091020_hellogoodbuy

Nancy Copeland, volunteer, from left, Kelly Hunter, general manager, and Catherine Manning Doxey, assistant manager, look through the racks of clothing at Hello Goodbuy in Brunswick.

There are many stories that propel customers through the doors of Hello Goodbuy in Brunswick: A family in need of furniture for their home; a homeless man starting a new job; a woman trying to rebuild after escaping an abusive relationship.

Kelly Hunter sees them all. The new general manager of the nonprofit resale store located off Hwy. 17 has found serving them to be an incredibly rewarding experience. It’s one reason she was eager to apply for the position once it became available.

“I’ve always been a fan,” she said. “I’ve always loved shopping here and I loved that it’s a mission of St. Mark’s Episcopal ... there’s a lot of layers to it. We give out vouchers to places like Saved By Grace or The Well and people can use those to purchase what they need.”

The thrift store also provides optimum opportunities for those who, like Hunter, enjoy doing good deeds. For one, the store allows the community to donate items that become inventory (while keeping the more garbage out of landfills). The low prices of the goods, in turn, allows for those in need to make necessary purchases. Finally, the profits from those sales go back into the community through a giveback program organized by the church. It then deposits tens of thousands of dollars into nonprofits in the community.

It’s a motivating factor for Hunter, who previously worked for Golden Isles Arts and Humanities — another local nonprofit.

“You don’t mind working really hard if it’s for a good cause,” she said. “The Episcopal diocese does a terrific job and they really take care of their employees. That’s another piece of it too. We hire people here and they’re fairly compensated with available benefits. We didn’t lay anyone off during the shutdown either.”

Hunter signed on early in the summer after the previous manager, Barbara Farias, relocated. While she was up for the challenge, the COVID-19 pandemic certainly tested her limits right out of the gate.

“My first day was in June ... and that was the day that one of the employees had just tested positive for COVID. So we had to send everyone home for two weeks,” she said.

“At that time, we still didn’t have the protocols that we do now. We were trying to figure it out. But we’re more prepared now and everyone was retested — all negative — so we reopened.”

The store started to require masks for shoppers, supplying them with disposable face coverings if needed. They have also placed hand sanitizer throughout the store and require social distancing.

“There’s a lot of hand washing here,” she said with a laugh. “We had reduced our number of hours too and were only taking donations by appointment but we’ve gone back to our regular times. Donations are taken from 10 a.m. to 2 p.m. Wednesday to Saturday. Hopefully, we’ll go back to being open five days a week soon too.”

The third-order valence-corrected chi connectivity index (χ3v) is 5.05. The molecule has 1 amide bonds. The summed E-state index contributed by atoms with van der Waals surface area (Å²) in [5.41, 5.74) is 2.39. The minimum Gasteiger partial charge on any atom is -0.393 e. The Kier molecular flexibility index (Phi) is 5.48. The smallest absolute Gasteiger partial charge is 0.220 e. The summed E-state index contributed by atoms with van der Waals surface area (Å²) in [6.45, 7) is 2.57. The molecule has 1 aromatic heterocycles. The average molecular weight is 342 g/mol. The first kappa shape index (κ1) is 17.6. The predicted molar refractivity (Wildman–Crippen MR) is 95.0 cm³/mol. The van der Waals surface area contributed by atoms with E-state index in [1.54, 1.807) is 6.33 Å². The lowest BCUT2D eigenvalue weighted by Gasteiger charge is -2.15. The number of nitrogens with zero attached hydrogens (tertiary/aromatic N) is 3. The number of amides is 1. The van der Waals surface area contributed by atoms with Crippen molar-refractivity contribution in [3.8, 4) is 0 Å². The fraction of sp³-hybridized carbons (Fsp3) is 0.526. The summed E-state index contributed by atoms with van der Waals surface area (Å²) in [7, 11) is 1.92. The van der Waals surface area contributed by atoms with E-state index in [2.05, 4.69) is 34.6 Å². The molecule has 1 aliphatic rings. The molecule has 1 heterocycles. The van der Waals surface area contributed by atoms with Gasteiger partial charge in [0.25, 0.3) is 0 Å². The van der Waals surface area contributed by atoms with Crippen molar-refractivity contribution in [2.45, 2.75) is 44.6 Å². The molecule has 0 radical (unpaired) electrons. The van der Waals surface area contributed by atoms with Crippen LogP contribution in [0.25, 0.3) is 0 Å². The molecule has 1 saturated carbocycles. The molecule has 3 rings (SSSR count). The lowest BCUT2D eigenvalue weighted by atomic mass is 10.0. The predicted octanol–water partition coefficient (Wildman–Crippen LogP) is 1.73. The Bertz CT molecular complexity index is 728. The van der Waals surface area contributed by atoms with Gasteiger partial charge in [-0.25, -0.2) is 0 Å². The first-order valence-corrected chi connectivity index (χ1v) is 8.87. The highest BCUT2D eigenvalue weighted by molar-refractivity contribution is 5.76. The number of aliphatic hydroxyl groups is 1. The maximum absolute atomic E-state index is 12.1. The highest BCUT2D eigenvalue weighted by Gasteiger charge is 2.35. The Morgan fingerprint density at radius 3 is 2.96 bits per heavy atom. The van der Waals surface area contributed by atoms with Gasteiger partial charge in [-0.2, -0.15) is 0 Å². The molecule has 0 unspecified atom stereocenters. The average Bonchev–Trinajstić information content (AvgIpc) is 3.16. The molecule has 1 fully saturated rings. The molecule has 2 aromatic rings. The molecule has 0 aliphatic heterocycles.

Navigating this a thrift store in this new normal is particularly challenging. Not only does Hunter have to ensure the retail place is kept safe and clean, she also has to make sure the donated items are properly disinfected.

“Most pieces come in and will sit for a few days as they’re processed before going onto the floor so that allows any germs that may be on them to die,” she said. “And then, of course, we clean them really well before they’re sold.”

Hunter has also taped arrows on the ground to allow for easy traffic flow and encourages shoppers to step back and give one another space.

“We’re not limiting the number of people in the store but if you look at our parking lot, it’s not very big. We rarely have more than 20 people in the store at any given time,” Hunter said.

“The only time we have issues is when people come to check out. Everyone wants to crowd the front, but they’ve been good about stepping back.”

Those purchases, of course, are critically important to their mission. The money is routed into an account operated by St. Marks, then the total is divvied up among other nonprofits that serve Glynn County. This year, Hello Goodbuy has distributed $30,800 to 18 local organizations.

“It’s almost like a bonus because we see how we can help people with needs everyday. But the giveback allows us to give grants to all of these great local organizations that are doing so much,” she said.

“It’s the best retail therapy because you know that a little splurge here — and you’re not paying full price — means that the money you’re spending is going to help veterans or kids or animals right here in Glynn County.”

More from this section

Opal Lee, a social impact leader known as the “Grandmother of Juneteenth,” will visit Brunswick this weekend to celebrate her years-long effort to raise awareness of the history and timeline of emancipation in the United States.

The Office Depot store in Brunswick is closing in November as part of a corporate decision to close 90 stores nationwide by the end of 2021.